Going Beyond the Binary

By Casey Cohen

Trouble Fitting In

When she was in pre-school, Hadassah (Hadzy) began sporting shorter and shorter haircuts until it was eventually completely shaved. She recalled, “Kids called me ‘weird’ all the time. They didn’t understand.”

Hadzy didn’t totally understand either. She wasn’t interested in girly things or particularly masculine things either. She was unsure where she belonged and yet also keenly self-aware and confident, according to her parents, Myriam and Mikey.

“I knew I wasn’t a girl, but I didn’t know there were other options like something in between. I would think about it at night time a lot when I was going to sleep and get very sad, and I didn’t quite know why. I didn’t tell anyone because I wasn’t sure, and I didn’t think it was a thing. I didn’t want anyone to think I was crazy.”

She had a hard time making friends in elementary school. In the middle of class, a girl said to Hadzy, “Why are you wearing a skirt? I thought you were a boy.”

When Hadzy was nine, she attended Camp Tawonga for the first time, and immediately knew she was going to like it. She had felt alienated at the other camp she tried, but at Tawonga, Hadzy’s bunkmates were nice, and her counselors were kind and supportive.

Taking a Step Forward

A Tawonga tradition since 2001 takes place on the second night of each session. Campers are divided by gender to participate in a special campfire where each group discusses stereotypes and how to break free of them while at Camp.

During the summer of 2017, for the first time at Tawonga, campers could choose to join a third campfire if they didn’t feel like they fit into either of these traditional gender categories.

At first, Hadzy was unsure where to to go, but she eventually stood up, surprising herself, and joined three other campers (including two from her bunk) at Tawonga’s first-ever Beyond the Binary campfire.

Sitting in a circle, the group discussed issues Hadzy had never talked openly about with anyone, not even her family. They discussed the tricky subject of belonging and the discomfort that comes with not fitting into the binary gendered norm.

The campers also took part in an activity where each person was encouraged to take a step forward if a statement resonated with them. For instance, “I often feel out of place,” and “I have felt that I don’t belong in either gender.” For Hadzy, it took some courage to take that latter step – but she took it. The staff emphasized that it was ok to be who you are.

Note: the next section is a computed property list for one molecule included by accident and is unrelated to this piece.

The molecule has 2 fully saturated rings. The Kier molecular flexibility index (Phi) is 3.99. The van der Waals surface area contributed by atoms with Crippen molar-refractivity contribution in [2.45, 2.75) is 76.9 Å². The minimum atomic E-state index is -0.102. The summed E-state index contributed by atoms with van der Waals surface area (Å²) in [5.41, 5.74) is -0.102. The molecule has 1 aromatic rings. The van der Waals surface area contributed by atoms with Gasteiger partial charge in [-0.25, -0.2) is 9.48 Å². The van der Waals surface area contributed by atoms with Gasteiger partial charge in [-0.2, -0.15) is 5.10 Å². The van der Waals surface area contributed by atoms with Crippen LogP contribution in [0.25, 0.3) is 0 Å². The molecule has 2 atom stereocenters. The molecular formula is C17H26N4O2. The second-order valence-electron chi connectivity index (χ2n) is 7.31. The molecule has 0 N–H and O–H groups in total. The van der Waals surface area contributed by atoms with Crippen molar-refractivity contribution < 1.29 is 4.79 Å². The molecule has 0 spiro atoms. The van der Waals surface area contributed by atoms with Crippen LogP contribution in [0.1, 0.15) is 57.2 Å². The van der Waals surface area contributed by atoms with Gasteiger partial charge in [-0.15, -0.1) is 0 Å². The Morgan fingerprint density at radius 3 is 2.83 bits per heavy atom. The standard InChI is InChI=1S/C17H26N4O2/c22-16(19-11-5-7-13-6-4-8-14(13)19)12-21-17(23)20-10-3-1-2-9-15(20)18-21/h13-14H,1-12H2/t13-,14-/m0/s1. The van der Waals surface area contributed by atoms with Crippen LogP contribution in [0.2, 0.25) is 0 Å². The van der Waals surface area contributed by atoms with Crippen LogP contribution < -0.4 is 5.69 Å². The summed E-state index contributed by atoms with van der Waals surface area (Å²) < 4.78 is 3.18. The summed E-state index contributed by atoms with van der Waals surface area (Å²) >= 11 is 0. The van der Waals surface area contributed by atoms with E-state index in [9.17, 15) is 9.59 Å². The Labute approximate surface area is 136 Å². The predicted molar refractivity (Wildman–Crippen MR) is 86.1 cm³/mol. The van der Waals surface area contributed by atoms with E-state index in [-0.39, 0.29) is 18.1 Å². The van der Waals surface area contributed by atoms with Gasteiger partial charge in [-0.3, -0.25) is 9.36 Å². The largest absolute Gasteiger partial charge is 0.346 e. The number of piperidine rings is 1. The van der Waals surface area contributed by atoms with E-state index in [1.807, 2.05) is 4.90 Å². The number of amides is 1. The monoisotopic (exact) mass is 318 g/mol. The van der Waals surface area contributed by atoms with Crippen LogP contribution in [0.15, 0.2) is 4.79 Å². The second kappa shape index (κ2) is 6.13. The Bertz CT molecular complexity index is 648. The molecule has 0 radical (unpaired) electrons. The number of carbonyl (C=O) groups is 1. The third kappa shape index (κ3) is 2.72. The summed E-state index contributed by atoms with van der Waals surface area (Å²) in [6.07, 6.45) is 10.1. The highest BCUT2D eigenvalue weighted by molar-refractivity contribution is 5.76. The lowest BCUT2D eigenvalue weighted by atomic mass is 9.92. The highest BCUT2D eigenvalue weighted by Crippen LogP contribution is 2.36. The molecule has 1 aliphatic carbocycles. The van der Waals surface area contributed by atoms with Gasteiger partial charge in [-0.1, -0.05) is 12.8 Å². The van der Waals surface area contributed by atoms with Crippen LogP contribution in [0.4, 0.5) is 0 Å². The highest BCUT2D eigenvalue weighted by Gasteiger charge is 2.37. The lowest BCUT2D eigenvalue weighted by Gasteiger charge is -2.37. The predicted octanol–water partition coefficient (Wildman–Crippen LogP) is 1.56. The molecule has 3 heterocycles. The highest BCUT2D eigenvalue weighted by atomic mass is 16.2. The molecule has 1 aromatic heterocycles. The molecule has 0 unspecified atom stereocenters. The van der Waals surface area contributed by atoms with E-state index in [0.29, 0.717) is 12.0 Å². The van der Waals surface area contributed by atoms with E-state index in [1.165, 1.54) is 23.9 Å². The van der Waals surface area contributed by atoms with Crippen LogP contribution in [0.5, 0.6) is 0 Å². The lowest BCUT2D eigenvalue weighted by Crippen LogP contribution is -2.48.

Hadzy said, “That’s when I realized that I wasn’t a girl – that I was in between. I was really happy.”

The rest of the session was fantastic. “I felt comfortable there, doing what I wanted to do.” For the next two and a half weeks, Hadzy had a blast building friendships, getting gnarly (a wildly silly and messy Tawonga activity), swimming at the pool and enjoying more campfires.

Opening Up

Hadzy was both nervous and eager to share the campfire experience with her parents on the drive home from the bus pick-up.

Myriam and Mikey were not shocked by Hadzy’s realization and responded with loving support. Back home, Myriam shared the gender issue of National Geographic with Hadzy, which provided helpful terms and definitions. Hadzy realized that she was “gender fluid” – a person who does not identify themselves as having a fixed gender. Hadzy also decided to go by the pronouns “they, them and their,” a topic they first explored at the campfire.

“The campfire option really clicked for Hadzy,” Myriam shared. “That there is another alternative, a safe space, the connection that it doesn’t have to be a binary.”

Hadzy soon opened up about their new gender identity and preferences with their sisters, neighbors, friends, and eventually, their entire class.

Though Hadzy’s 4th grade friends still get confused by the pronouns sometimes, on the whole, their entire community has been accepting and inclusive. Hadzy is feeling more comfortable at school and making more friends.

In 2018, they will return to Tawonga for the longest session. Thinking about their return to Camp, they say, “I’m just hoping it will never end, ever, ever.”

“Tawonga helped me to understand that what I was feeling and thinking was ok, and that I had the courage to tell other people.” Hadzy still goes to bed at night thinking about where they belong. The difference? “I’m not sad about it anymore. More changes are going to come, and I will be ready for anything that happens.”

Casey Cohen in Camp Tawonga’s Communications and Operations Director.